Wednesday, February 18, 2009

Not Your Grandma's ECT

ECT started back in the 1930’s as an alternative to medication induced seizures. The type of current generated then was sinusoidal whereas now physicians use a brief pulse of constant current (to reduce side effects). For the following two decades the procedure was carried out without the use of muscle relaxants resulting in injury caused by the convulsions associated with seizure.

How It Works

ECT may be given as either inpatient or outpatient treatment. The patient is anaesthetised and given a muscle relaxant to prevent injury during the process. Electrodes are placed on the scalp either on both sides of the head (bilateral ECT) or with both electrodes on the non-dominant side of the head (unilateral ECT). A current is administered for a few seconds to induce seizure. The strength of the current and the length of time the current is applied also vary depending on the history of the individual. For bilateral ECT currents are given at 1.5 times the patient’s seizure threshold and for unilateral ECT the currents can be up to 12 times the threshold.

In depressed and/or psychotic patients, the anterior cingulated cortex (ACC, Brodmann area 25) shows decreased theta band activity. Theta rhythms occur with the hippocampus and function in memory and voluntary behaviour. Response to ECT in patients with psychotic symptoms is related to increased theta band activity.

Who Receives It

ECT is used in people with depression, schizophrenia, and mania who do not respond to medications (Treatment resistance can be defined as low as two different types of medication, but given the variability of individual response to the many antidepressants available, as well as long term psychotherapy, I think this number should be closer to four). It is also used in the geriatric community and in pregnant women where medication is not an option. Additionally, it is used to treat psychiatric side effects of dopamine in people with Parkinson’s disease and to treat pain in factitious disorders.
Because results can sometimes be seen within two weeks, ECT may be used in severely affected people where waiting for the medication to, maybe, take effect isn’t desirable.

In depressed patients, unilateral ECT appears to have a slight advantage over bilateral ECT in that patients respond to it with a fewer number of treatments. One study demonstrated that manic patients responded more quickly to bifrontal ECT than to bitemporal treatment, with comparable post-ECT cognitive function.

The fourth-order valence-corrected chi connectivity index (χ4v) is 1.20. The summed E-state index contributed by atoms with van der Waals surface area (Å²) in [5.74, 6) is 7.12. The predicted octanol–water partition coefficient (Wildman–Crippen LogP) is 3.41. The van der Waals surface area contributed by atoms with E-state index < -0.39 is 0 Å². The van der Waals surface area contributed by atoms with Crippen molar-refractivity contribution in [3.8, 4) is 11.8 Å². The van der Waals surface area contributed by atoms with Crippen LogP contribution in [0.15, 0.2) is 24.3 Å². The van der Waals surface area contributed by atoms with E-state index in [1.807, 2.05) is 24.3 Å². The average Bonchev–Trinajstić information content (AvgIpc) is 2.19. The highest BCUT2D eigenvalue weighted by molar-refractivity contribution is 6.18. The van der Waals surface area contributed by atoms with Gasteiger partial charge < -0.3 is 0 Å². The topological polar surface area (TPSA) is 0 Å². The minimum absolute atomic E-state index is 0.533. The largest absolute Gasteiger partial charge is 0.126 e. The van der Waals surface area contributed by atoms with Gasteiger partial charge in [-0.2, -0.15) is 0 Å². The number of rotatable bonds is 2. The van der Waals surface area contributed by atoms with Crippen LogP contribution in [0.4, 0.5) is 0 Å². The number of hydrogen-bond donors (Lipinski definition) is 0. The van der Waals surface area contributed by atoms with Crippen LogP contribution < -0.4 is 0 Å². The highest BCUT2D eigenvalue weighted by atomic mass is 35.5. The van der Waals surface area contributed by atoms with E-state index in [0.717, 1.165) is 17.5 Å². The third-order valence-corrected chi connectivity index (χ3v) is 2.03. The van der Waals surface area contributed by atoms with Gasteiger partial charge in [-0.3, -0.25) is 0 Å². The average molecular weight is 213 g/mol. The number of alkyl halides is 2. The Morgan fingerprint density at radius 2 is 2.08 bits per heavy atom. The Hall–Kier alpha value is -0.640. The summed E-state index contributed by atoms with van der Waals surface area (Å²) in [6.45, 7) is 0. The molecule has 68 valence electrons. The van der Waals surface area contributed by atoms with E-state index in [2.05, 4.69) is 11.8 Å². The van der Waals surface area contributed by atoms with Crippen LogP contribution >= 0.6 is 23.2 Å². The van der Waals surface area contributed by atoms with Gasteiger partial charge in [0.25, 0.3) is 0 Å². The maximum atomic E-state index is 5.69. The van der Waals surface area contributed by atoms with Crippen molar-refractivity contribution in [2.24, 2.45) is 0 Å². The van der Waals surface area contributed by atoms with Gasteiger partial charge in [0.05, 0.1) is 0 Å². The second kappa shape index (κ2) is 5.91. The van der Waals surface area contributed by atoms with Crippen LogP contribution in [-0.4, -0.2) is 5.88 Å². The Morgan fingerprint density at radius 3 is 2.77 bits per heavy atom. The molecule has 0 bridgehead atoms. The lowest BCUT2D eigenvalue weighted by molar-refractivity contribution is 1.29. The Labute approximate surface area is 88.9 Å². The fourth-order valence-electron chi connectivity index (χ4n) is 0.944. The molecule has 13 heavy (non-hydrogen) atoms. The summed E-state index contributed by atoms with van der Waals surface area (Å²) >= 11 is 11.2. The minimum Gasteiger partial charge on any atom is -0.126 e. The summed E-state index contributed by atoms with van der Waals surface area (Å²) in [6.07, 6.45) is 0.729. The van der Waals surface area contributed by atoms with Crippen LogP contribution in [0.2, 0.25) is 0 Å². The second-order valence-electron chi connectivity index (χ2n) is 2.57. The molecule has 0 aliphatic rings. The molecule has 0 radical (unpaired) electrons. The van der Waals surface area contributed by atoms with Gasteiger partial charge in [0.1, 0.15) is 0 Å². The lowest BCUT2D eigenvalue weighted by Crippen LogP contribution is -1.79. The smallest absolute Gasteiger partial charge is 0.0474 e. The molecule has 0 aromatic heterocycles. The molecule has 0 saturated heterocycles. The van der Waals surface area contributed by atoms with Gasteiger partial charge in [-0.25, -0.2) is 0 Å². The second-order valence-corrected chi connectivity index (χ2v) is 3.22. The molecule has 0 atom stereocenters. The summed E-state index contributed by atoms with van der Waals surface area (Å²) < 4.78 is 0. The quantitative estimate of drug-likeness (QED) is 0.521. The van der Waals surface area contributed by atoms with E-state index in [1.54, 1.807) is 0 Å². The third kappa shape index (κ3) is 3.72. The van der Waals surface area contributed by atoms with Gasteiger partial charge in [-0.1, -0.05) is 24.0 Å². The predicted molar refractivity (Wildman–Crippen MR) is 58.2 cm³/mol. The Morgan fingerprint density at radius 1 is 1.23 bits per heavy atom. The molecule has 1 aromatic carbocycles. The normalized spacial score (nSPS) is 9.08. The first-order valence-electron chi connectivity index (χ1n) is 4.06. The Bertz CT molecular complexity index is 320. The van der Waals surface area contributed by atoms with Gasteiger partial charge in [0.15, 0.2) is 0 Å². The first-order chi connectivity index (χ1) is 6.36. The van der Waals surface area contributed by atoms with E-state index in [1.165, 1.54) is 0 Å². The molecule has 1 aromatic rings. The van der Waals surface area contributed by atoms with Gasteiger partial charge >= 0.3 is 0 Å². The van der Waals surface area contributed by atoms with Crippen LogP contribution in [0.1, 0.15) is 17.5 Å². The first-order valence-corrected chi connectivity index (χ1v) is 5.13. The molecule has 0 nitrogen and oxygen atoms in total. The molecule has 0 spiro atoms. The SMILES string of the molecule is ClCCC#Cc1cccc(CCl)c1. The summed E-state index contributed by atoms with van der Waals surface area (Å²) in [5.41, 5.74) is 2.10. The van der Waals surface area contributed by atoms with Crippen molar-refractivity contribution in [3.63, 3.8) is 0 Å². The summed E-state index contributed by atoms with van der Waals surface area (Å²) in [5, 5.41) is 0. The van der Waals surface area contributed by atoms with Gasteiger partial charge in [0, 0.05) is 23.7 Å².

Side Effects

Side effects include memory loss, confusion, disorientation, delirium, and transient amnesia. Though memory dysfunction is the side effect causing the most concern, reports vary on the severity and tolerability of the effect. Neurobiologically, the memory loss associated with ECT is related to a decrease in hippocampal volume (the hippocampus is an area of the brain that functions particularly in short-term memory and the formation of new memories. Damage to the hippocampus can also affect access to previously formed memories. These two memory dysfunctions are termed anterograde and retrograde amnesia, respectively.). Evidence suggests that bilateral ECT produced greater memory dysfunction and the time to return to regular memory processing was greater than in unilateral ECT.

Generally, memory function returns to normal within a few months of treatment though there are patients who report noticeable dysfunction years after the ECT. Whether these memory problems are associated with reoccurring depression (as depression is itself associated with decreased memory ability and subjective reports of cognitive function is lower in depressed patients) is debatable. Interestingly, though memory deficits definitely occur post treatment, subjective reports of those who responded to ECT were that they experienced no difference in their memory.

Other side effects include muscle tension, headache, and nausea.

A high number of patients do relapse after treatment. Therefore, maintenance treatments of psychotherapy, pharmacotherapy, and further ECT treatments are necessary.